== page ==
29 June 2014

Mandelstam: The Horseshoe Finder

(A Pindaric Fragment) 

                         by Osip Mandelstam

We look at a forest and say:
Here’s a forest for ships, for masts,
Rose-shadowed pines,
Right to their very tops free of shaggy burdens,
They ought to creak in a windstorm,
Like solitary Italian pines,
In the furious forestless air.
Beneath the wind’s salt heel the plumline holds, set in the dancing deck,
And a seafarer,
In his insatiable thirst for space,
Dragging the brittle instrument of the geometer across sodden ruts,
Collates against the pull of earthly breast
The ragged sheet/surface of seas.
But drinking the scent
Of resinous tears, which show through the ship’s planking,
Admiring the timber,
Riveted, well-jointed into bulkheads,
Not by that quiet carpenter of Bethlehem, but another—
The father of voyages, the seafarer’s friend,—
We say:
They too once stood on land,
Ungainly, like a donkey’s spine,
Their tops overlooking their roots,
Upon the ridge of some renowned mountain,
And clattered beneath fresh cloudbursts,
Suggesting vainly that the heavens exchange their noble burden
For a pinch of salt.
Where shall we start?
Everything cracks and reels.
The air shivers with similes.
One word’s no better than another,
The earth drones with metaphors,
And light-weight carts
Harnessed garishly to flocks of birds dense with strain
Burst to pieces,
Competing with the snorting favorites of the hippodrome.
Thrice blessed, he who guides a name into song;
The song adorned with nomination
Lives longer among the others—
She’s marked among her friends by a fillet on her brow,
Which saves her from fainting, from powerful stupefying smells,
Whether it be the closeness of a man,
Or the smell of fur from a powerful beast,
Or merely the scent of savory, crushed between palms.
The air grows dark, like water, and all things living swim through it like fish,
Fins thrusting aside the sphere,
Compact, resilient, barely warm,—
A crystal, in which wheels spin and horses shy,
Damp humus of Neaira, furrowed anew each night,
By pitchforks, tridents, hoes, and ploughs.
The air is mixed as solidly as the earth:
One can’t get out of it, to enter it is difficult.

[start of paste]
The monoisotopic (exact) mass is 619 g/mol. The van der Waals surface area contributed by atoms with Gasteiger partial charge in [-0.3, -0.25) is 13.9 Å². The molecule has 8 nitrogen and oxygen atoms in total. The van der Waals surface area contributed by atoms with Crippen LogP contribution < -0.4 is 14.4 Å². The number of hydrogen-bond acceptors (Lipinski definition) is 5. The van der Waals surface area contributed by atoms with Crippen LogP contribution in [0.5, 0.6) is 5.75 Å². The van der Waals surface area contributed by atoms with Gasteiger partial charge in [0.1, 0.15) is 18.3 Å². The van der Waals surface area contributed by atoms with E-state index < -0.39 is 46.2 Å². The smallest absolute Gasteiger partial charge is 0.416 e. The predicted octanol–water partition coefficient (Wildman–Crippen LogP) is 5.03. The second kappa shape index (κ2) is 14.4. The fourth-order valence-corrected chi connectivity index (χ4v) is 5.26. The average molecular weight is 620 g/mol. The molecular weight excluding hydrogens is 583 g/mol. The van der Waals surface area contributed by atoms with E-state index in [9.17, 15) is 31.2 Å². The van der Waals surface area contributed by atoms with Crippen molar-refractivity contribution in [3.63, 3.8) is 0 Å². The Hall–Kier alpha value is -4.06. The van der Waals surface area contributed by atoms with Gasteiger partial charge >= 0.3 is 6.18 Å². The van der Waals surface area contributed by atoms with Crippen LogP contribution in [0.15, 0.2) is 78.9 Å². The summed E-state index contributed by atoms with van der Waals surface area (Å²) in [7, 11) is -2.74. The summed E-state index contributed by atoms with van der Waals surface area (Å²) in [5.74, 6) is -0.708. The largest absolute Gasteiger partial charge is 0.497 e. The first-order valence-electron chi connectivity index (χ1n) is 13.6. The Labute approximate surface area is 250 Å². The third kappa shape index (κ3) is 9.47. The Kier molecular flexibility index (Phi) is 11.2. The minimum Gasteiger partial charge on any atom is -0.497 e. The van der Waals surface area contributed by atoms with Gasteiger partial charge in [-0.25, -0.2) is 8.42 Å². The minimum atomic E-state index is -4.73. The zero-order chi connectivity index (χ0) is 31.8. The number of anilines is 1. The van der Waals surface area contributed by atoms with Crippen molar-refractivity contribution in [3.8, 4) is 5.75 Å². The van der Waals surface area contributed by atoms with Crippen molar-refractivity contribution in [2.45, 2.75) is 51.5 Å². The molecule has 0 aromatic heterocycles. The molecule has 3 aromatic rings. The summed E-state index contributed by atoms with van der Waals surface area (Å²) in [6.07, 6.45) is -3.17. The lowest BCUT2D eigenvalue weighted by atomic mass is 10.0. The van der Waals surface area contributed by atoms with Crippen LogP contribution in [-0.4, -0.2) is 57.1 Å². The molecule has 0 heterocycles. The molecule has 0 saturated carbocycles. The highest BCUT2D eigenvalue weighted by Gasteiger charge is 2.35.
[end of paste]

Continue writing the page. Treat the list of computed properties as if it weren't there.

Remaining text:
A rustle runs along the trees like some green ball.
Children play at knucklebones with vertebrae of dead animals.
The fragile chronology of our era is drawing to its close.
Thanks for everything that was:
I made mistakes myself, fell astray, botched my reckoning.
The era rang, like a golden sphere,
Hollow, molded, sustained by no one,
At every touch responding “Yes” or “No.”
It answered like a child:
I’ll give you an apple” or “I won’t give you an apple”,
Its face a perfect copy of the voice that speaks these words.
The sound’s still ringing, though the source of sound has vanished.
A horse slumps in the dust and snorts in a lather,
But the sharp turn of its neck
Still keeps the memory of racing forward with its out-flung hooves—
When there weren’t only four of them,
But numerous as stones upon the road,
Rekindled in four shifts,
As numerous as the ground-beats of the racehorse blazing heat.
The finder of a horseshoe
Blows off the dust
And burnishes it with wool, until it shines.
He hangs it over the threshold,
To take a rest,
So it no longer needs to strike out sparks from flint.
Human lips,
for which there’s nothing more to say,
Retain the form of their last-spoken word,
And weight continues tangible in the hand
Although the jug,
                 spilled half
                               while carried home.
What I’m saying now, I do not say,
But has been dug from the earth, like grains of petrified wheat.
                 portray a lion on their coins,
                a head.
Assorted copper, gold and bronze lozenges
Lie with equal honor in the earth.
The age, which tried to gnaw them through, imprinted teeth on them.
Time lacerates me, like a coin,
And I’m no longer ample for myself.

Moscow, 1923 

[Translator identification mislaid -- help requested]


  1. What a wonderful poem: I did not know this one. Mandelstam is one of the greatest reasons I rue not having learned Russian. I assume you know the monumental books by his wife (Nadezhda). My brother-in-law is a scholar of Russian poetry--I'll bet he can track down the translator. I enjoy both your blogs enormously: thanks!

  2. I am thinking this was the translation by Steve Willett that he sent me some years ago, but I don't know why I wouldn't have made a note of it.


No Anonymous comments, please.